5. Russell Russell says:

    Get this book Today Here s an .com link to the book Or check out from your local library Doesn t matter, just get this book.Why Because this is the best book I ve read that teaches you how to understand the numbers thrown at us daily and how to be a quantitative thinker.It explains the math tools you can use to cut through the deluge of numbers and facts and how to glean meaningful data.After reading this, pass it on to someone else Get this book Today Here s an .com link to the book Or check out from your local library Doesn t matter, just get this book.Why Because this is the best book I ve read that teaches you how to understand the numbers thrown at us daily and how to be a quantitative thinker.It explains the math tools you can use to cut through the deluge of numbers and facts and how to glean meaningful data.After reading this, pass it on to someone else


  6. Sam Sam says:

    A very practical tool for improving your quantitative reasoning For those that are numerically lazy like me , this is a good reminder of the many benefits of taking the time to think through a problem before reaching for the calculator and it provides an excellent toolbox for making the most of the quantitative world in which we live.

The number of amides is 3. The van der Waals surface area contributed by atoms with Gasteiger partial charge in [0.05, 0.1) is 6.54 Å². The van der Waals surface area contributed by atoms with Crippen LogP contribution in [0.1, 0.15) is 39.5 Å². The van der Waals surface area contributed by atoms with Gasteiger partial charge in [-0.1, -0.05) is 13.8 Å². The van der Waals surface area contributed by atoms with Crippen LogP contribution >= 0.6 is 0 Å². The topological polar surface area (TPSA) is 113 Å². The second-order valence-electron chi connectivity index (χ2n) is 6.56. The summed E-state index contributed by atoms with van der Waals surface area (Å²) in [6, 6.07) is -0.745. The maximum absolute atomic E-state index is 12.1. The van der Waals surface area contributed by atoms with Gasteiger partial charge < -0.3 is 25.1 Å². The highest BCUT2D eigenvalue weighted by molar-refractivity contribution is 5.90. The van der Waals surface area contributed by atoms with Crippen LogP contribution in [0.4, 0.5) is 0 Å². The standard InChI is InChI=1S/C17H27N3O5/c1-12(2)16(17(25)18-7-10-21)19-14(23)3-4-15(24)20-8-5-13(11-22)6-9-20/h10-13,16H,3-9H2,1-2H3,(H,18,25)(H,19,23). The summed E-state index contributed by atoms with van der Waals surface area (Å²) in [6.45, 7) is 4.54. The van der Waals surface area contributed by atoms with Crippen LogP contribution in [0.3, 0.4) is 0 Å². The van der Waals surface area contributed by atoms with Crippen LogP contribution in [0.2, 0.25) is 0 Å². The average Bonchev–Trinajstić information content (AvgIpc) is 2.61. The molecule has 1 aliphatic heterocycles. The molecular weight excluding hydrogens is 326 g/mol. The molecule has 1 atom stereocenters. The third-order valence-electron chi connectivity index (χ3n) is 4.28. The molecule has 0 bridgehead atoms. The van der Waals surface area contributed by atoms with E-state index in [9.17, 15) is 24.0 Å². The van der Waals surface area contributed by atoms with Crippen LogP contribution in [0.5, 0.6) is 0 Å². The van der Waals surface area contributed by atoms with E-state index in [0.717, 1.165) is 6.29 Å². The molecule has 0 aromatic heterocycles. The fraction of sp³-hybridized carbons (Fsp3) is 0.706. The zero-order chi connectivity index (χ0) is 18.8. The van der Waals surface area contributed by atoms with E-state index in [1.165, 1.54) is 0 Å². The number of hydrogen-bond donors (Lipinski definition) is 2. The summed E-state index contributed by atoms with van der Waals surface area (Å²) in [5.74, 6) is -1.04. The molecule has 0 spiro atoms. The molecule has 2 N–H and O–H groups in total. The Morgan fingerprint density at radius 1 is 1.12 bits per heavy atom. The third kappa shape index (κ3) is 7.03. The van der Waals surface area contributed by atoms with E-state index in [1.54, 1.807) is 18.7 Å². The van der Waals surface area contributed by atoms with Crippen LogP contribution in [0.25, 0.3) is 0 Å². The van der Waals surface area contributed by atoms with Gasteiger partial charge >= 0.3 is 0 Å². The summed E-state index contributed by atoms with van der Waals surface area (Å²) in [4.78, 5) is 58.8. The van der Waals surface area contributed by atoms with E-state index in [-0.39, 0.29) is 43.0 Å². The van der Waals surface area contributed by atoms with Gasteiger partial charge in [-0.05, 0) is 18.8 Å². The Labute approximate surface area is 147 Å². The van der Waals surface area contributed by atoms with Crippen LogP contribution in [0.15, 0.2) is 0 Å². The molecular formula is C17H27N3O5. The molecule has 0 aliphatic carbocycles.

7. Mike Simmons Mike Simmons says:

    A solid book on the nuances of how numbers are represented to the public I am a CPA and often have to present numbers in a simplified yet complete way This book talks about how quantitative facts and calculations can be misleading intentionally or unintentionally I recommend reading this to give perspective to every day stories like the federal deficit, measuring flour, olympic scoring, etc.


  8. Abby Jean Abby Jean says:

    good enough straightforward discussion on using math and common sense in everyday life didn t love the obscure stock market examples a bit basic, although the section on pareto s law was especially interesting engaging with good examples.


  9. Peter Peter says:

    Statistics, their use and misuse, and how much they matter in daily life Gives a lot of hints of what to look for to identify misleading statistics and how much of an impact their deliberate misuse can have Very interesting, and funny enough for any reader.


  10. Raine Carraway Raine Carraway says:

    Interesting


Leave a Reply

Your email address will not be published. Required fields are marked *